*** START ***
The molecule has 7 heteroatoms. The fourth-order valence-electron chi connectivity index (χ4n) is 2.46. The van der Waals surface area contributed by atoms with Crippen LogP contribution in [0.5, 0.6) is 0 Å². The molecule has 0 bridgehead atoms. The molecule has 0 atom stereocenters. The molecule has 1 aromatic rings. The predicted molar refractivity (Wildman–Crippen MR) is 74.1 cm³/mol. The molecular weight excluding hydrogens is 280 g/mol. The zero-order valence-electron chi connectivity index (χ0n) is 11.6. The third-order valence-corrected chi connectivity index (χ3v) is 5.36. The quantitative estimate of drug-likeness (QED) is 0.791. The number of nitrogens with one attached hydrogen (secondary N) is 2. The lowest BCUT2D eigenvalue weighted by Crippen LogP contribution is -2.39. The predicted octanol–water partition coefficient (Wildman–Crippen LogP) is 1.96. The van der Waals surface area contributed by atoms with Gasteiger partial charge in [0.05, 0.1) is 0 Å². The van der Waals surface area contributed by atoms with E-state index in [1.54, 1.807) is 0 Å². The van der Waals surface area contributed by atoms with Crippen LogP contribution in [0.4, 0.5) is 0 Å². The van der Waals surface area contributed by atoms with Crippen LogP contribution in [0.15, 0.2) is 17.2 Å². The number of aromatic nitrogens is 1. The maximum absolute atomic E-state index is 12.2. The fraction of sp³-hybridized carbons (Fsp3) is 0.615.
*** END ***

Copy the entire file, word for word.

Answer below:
The molecule has 7 heteroatoms. The fourth-order valence-electron chi connectivity index (χ4n) is 2.46. The van der Waals surface area contributed by atoms with Crippen LogP contribution in [0.5, 0.6) is 0 Å². The molecule has 0 bridgehead atoms. The molecule has 0 atom stereocenters. The molecule has 1 aromatic rings. The predicted molar refractivity (Wildman–Crippen MR) is 74.1 cm³/mol. The molecular weight excluding hydrogens is 280 g/mol. The zero-order valence-electron chi connectivity index (χ0n) is 11.6. The third-order valence-corrected chi connectivity index (χ3v) is 5.36. The quantitative estimate of drug-likeness (QED) is 0.791. The number of nitrogens with one attached hydrogen (secondary N) is 2. The lowest BCUT2D eigenvalue weighted by Crippen LogP contribution is -2.39. The predicted octanol–water partition coefficient (Wildman–Crippen LogP) is 1.96. The van der Waals surface area contributed by atoms with Gasteiger partial charge in [0.05, 0.1) is 0 Å². The van der Waals surface area contributed by atoms with E-state index in [1.54, 1.807) is 0 Å². The van der Waals surface area contributed by atoms with Crippen LogP contribution in [0.4, 0.5) is 0 Å². The van der Waals surface area contributed by atoms with Crippen LogP contribution in [0.15, 0.2) is 17.2 Å². The number of aromatic nitrogens is 1. The maximum absolute atomic E-state index is 12.2. The fraction of sp³-hybridized carbons (Fsp3) is 0.615.